District officials visit Ky. homeschoolers unannounced
After being contacted by concerned parents, the Homeschool Legal Defense Association (HSLDA) contends that the state’s unwarranted infringement on the education of homeschoolers is not wanted … and not legal.
“[I]t violates a longstanding statewide agreement meant to respect families’ constitutional right to privacy,” HSLDA attorneys argue.
School officials in the overreaching district were dispatched to monitor homeschooling families – similar to the way that parole officers check up on and keep tabs on former inmates.
“Just last month, several families in the Paris Independent School District reported being visited by school officials,” HSLDA Staff Attorney Tj Schmidt reported. “If no one was at home, the visit was marked by a doorhanger.”
One of the markers brought to HSLDA’s attention requested a follow-up.
“Home school check. Please give us a call,” read one of the district’s markers, which was signed by the local elementary school’s principal.
Feeling uncomfortable about the “big brother” tactics of the local school district, another concerned parent of a homeschool student posted her concern on social media, warning other home educators in the area about the invited intrusions.
“[It is] disturbing that [Paris Independent Schools] have a supply of pre-printed doorhangers ready for when they make unannounced visits to your home,” the parent commented on the Kentucky Homeschooling Facebook page.
Getting a foot or two in the door
Another homeschool parent – who school officials were able be catch at home – was notified that she can expect future visits. They also requested information and tried to get permission to speak with her child.
“Two school officials who visited parent Jenny Griffith at her home said the district intends to visit every homeschool family three times this year,” Schmidt recounted. “As part of their plan to help families, the school officials asked about attendance records and curriculum. Before leaving, one official asked Jenny about meeting her child. “
Being intimidated by the threatening and intrusive visitation, Griffith contacted HSLDA attorneys for legal advice and possible legal representation if the unwelcomed home invasions continued.
“I got the impression that district staff could become more difficult if I didn’t cooperate in answering their questions or bring out my child to meet them,” Jenny explained. “I tried to handle the situation as civilly as possible – without adding any threat to them.”
Knowing the law
HSLDA attorneys are adamant that members of their Christian nonprofit organization know their rights as home educators and informed them that the law does not support such intrusive inspections administered by school officials.
“Under Kentucky law, a homeschool program operates as a private school,” Schmidt stressed. “While private schools are required to keep attendance and scholarship records (i.e. report cards) in the same manner as the local public school, homeschooling parents do not need to open their homes and present these documents simply because a school official comes knocking.”
Backing up HSLDA’s assertion, the homeschool attorney provided an explanation as to why school officials are overstepping the boundaries by showing up at homeschool families’ front doors unannounced and without a legitimate reason.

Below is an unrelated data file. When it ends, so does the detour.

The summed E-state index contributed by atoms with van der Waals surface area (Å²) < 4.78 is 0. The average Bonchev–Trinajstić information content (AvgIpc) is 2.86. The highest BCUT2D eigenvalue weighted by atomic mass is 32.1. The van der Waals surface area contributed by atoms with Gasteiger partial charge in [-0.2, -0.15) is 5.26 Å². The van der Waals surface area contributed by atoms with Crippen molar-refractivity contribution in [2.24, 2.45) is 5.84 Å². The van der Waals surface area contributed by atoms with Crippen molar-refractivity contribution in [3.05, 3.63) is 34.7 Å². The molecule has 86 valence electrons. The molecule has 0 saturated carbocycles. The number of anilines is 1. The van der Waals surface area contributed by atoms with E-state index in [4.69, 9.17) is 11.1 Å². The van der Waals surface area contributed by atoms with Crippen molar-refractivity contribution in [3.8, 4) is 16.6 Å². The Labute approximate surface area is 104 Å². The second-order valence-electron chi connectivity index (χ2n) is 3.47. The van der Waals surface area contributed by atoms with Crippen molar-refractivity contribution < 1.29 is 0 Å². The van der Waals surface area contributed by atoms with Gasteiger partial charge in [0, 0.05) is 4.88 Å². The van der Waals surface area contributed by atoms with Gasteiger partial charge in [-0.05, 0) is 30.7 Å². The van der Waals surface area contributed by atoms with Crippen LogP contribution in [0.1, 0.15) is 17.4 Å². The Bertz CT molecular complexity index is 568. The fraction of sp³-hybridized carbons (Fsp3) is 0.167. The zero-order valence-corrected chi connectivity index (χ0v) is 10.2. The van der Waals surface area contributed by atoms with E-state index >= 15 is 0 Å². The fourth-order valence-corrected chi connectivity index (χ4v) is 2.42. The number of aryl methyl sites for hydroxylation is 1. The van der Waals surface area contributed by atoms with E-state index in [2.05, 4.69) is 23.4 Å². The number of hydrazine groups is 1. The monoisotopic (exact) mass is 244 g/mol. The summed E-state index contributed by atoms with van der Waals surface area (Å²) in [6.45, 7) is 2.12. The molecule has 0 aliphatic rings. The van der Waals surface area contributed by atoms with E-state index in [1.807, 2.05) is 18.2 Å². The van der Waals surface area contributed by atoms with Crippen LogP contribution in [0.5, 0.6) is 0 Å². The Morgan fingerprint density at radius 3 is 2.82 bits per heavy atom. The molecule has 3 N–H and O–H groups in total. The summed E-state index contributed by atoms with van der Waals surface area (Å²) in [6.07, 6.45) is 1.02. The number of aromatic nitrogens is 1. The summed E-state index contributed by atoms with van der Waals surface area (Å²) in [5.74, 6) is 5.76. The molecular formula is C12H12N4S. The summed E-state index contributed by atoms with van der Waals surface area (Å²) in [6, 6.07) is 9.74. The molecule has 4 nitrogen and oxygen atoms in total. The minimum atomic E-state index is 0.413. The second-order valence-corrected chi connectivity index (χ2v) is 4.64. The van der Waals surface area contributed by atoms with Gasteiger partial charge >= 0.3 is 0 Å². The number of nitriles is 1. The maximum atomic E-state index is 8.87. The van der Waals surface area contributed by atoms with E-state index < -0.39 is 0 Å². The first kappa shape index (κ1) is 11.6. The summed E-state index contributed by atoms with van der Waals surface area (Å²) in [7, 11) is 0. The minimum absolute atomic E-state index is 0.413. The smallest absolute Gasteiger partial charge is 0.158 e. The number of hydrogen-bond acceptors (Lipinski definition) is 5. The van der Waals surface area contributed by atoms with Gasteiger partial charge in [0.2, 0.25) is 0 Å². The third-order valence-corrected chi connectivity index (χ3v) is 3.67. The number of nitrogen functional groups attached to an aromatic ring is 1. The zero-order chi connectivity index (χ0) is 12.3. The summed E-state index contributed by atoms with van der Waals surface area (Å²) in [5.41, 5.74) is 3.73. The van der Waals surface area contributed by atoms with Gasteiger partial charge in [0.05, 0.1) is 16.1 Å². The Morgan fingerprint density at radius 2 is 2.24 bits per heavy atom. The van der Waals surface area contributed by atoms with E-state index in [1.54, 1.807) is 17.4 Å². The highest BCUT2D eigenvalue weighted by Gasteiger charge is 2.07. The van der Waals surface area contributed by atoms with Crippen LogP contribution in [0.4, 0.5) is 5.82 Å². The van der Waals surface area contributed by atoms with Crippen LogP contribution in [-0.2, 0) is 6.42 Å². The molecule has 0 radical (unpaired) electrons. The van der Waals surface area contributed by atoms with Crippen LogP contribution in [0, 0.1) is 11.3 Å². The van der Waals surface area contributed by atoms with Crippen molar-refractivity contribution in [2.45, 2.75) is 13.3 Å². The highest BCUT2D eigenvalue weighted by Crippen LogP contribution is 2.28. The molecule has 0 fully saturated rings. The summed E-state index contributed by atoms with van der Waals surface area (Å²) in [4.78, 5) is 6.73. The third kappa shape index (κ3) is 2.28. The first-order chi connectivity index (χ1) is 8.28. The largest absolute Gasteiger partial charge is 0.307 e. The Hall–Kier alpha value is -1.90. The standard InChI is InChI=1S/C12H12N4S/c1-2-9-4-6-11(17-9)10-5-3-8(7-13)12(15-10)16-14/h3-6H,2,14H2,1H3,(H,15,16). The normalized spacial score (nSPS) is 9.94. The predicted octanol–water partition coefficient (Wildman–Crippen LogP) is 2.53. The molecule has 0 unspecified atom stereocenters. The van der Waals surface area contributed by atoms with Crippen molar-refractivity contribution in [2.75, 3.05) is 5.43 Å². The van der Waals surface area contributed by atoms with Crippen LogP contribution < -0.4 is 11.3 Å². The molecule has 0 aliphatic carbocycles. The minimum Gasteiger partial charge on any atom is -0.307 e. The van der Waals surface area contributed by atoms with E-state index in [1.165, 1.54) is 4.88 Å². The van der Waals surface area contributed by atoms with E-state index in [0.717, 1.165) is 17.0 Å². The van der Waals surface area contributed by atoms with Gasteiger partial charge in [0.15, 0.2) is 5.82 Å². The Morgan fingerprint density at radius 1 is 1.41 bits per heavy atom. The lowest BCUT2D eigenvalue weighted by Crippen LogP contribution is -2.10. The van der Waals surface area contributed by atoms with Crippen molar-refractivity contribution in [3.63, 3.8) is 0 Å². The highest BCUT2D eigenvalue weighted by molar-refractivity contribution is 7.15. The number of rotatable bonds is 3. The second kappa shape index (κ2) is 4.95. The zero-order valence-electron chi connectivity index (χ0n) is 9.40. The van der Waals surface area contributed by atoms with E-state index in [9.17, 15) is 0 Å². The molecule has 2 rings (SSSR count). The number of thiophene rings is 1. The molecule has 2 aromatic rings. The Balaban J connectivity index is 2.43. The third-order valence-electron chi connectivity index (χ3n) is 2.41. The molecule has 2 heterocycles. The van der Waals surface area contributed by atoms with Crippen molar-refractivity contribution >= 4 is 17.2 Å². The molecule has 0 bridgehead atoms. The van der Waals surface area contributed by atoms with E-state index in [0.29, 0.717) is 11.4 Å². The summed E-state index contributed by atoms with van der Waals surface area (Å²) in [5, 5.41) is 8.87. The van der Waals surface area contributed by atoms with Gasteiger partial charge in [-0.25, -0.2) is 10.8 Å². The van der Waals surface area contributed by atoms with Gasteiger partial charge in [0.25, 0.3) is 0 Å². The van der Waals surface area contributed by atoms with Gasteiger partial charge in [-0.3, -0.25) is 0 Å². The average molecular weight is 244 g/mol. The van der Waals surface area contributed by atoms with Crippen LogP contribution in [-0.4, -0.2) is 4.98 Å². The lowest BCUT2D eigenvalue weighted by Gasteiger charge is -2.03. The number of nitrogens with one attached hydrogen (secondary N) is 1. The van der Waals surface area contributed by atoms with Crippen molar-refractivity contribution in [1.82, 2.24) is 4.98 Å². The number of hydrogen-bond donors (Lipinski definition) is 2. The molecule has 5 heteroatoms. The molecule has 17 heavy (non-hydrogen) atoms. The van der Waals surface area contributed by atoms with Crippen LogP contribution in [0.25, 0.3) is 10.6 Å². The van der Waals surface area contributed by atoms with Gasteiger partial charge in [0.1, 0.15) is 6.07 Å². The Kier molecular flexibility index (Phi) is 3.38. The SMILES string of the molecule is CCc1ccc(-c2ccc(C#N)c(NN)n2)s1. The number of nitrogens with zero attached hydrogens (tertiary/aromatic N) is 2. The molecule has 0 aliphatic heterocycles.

“Families who homeschool are exercising their right to direct the education of their children,” Schmidt maintained. “Because this is a fundamental right, an agreement was reached over 20 years ago between the statewide homeschool organizations – including Christian Home Educators of Kentucky (CHEK), and the Kentucky Directors of Pupil Personnel.”
Evidence supporting the legal group’s contention was then revealed so that homeschoolers will no longer feel compelled to let district officials inside their homes.
“This agreement – commonly known as the Best Practices Document – makes it clear that any parents who notify their district within two weeks of the beginning of school that they are teaching their children in their home are presumed to be operating a bona fide private school,” Schmidt informed. “Unless school officials receive some report or have some evidence that the parents are not educating their children, no further inquiry should be made.”
However, when parents decide to educate their children at home after the school year has already begun, such visits are described as more commonplace.
“The policy is somewhat different for parents who begin homeschooling their children in the middle of the school year,” the Christian lawyer added. “In these cases, families do occasionally receive a visit from their local school officials – like some homeschooling parents who recently began teaching their children in Scott County and Lee County. These families received visits and/or a doorhanger requesting a call back. Most of these school officials wanted to see the children’s curriculum and work samples.”
HSLDA teamed up with a prominent homeschool group in the area so that the district’s intrusive, unnecessary and unlawful visits would come to a quick end.
“Cindy West – a local CHEK representative and veteran homeschooling mom in Bourbon County – and I have contacted the Paris Independent School District, objecting to the home visits of homeschooling parents who are legally operating their private school in compliance with state law,” Schmidt announced. “We expect the district to halt its plan to conduct these visits throughout the school year, but will be continuing to monitor the situation